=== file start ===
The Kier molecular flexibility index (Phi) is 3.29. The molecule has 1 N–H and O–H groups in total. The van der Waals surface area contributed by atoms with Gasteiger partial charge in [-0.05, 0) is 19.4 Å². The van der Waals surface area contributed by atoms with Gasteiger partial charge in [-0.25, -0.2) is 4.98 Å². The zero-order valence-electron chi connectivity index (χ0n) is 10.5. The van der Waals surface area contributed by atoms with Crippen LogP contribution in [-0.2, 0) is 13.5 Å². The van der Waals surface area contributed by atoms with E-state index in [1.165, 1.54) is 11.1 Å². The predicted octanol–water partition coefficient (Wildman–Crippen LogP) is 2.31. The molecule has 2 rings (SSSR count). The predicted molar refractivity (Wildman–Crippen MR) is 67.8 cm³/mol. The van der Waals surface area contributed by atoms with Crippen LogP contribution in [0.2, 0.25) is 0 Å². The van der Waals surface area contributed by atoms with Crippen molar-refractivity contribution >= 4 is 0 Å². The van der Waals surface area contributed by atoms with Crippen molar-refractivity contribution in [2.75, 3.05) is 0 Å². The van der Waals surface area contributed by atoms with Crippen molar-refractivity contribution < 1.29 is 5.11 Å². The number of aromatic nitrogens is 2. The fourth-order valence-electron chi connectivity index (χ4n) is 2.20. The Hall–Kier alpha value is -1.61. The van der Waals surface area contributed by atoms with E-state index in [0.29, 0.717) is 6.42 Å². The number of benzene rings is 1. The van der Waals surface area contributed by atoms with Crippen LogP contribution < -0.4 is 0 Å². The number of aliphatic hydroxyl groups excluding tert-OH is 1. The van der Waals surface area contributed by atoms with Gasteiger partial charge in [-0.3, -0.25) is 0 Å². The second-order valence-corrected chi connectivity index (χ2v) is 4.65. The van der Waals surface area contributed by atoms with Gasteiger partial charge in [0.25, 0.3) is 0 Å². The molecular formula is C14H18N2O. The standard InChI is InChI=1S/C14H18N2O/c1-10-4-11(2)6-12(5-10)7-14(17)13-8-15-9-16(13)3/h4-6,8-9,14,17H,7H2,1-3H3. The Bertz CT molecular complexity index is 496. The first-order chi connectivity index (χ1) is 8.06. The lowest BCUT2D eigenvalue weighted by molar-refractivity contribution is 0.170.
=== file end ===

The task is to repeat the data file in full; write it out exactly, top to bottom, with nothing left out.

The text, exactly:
The Kier molecular flexibility index (Phi) is 3.29. The molecule has 1 N–H and O–H groups in total. The van der Waals surface area contributed by atoms with Gasteiger partial charge in [-0.05, 0) is 19.4 Å². The van der Waals surface area contributed by atoms with Gasteiger partial charge in [-0.25, -0.2) is 4.98 Å². The zero-order valence-electron chi connectivity index (χ0n) is 10.5. The van der Waals surface area contributed by atoms with Crippen LogP contribution in [-0.2, 0) is 13.5 Å². The van der Waals surface area contributed by atoms with E-state index in [1.165, 1.54) is 11.1 Å². The predicted octanol–water partition coefficient (Wildman–Crippen LogP) is 2.31. The molecule has 2 rings (SSSR count). The predicted molar refractivity (Wildman–Crippen MR) is 67.8 cm³/mol. The van der Waals surface area contributed by atoms with Crippen LogP contribution in [0.2, 0.25) is 0 Å². The van der Waals surface area contributed by atoms with Crippen molar-refractivity contribution >= 4 is 0 Å². The van der Waals surface area contributed by atoms with Crippen molar-refractivity contribution in [2.75, 3.05) is 0 Å². The van der Waals surface area contributed by atoms with Crippen molar-refractivity contribution < 1.29 is 5.11 Å². The number of aromatic nitrogens is 2. The fourth-order valence-electron chi connectivity index (χ4n) is 2.20. The Hall–Kier alpha value is -1.61. The van der Waals surface area contributed by atoms with E-state index in [0.29, 0.717) is 6.42 Å². The number of benzene rings is 1. The van der Waals surface area contributed by atoms with Crippen LogP contribution < -0.4 is 0 Å². The number of aliphatic hydroxyl groups excluding tert-OH is 1. The van der Waals surface area contributed by atoms with Gasteiger partial charge in [-0.3, -0.25) is 0 Å². The second-order valence-corrected chi connectivity index (χ2v) is 4.65. The van der Waals surface area contributed by atoms with Gasteiger partial charge in [0.25, 0.3) is 0 Å². The molecular formula is C14H18N2O. The standard InChI is InChI=1S/C14H18N2O/c1-10-4-11(2)6-12(5-10)7-14(17)13-8-15-9-16(13)3/h4-6,8-9,14,17H,7H2,1-3H3. The Bertz CT molecular complexity index is 496. The first-order chi connectivity index (χ1) is 8.06. The lowest BCUT2D eigenvalue weighted by molar-refractivity contribution is 0.170.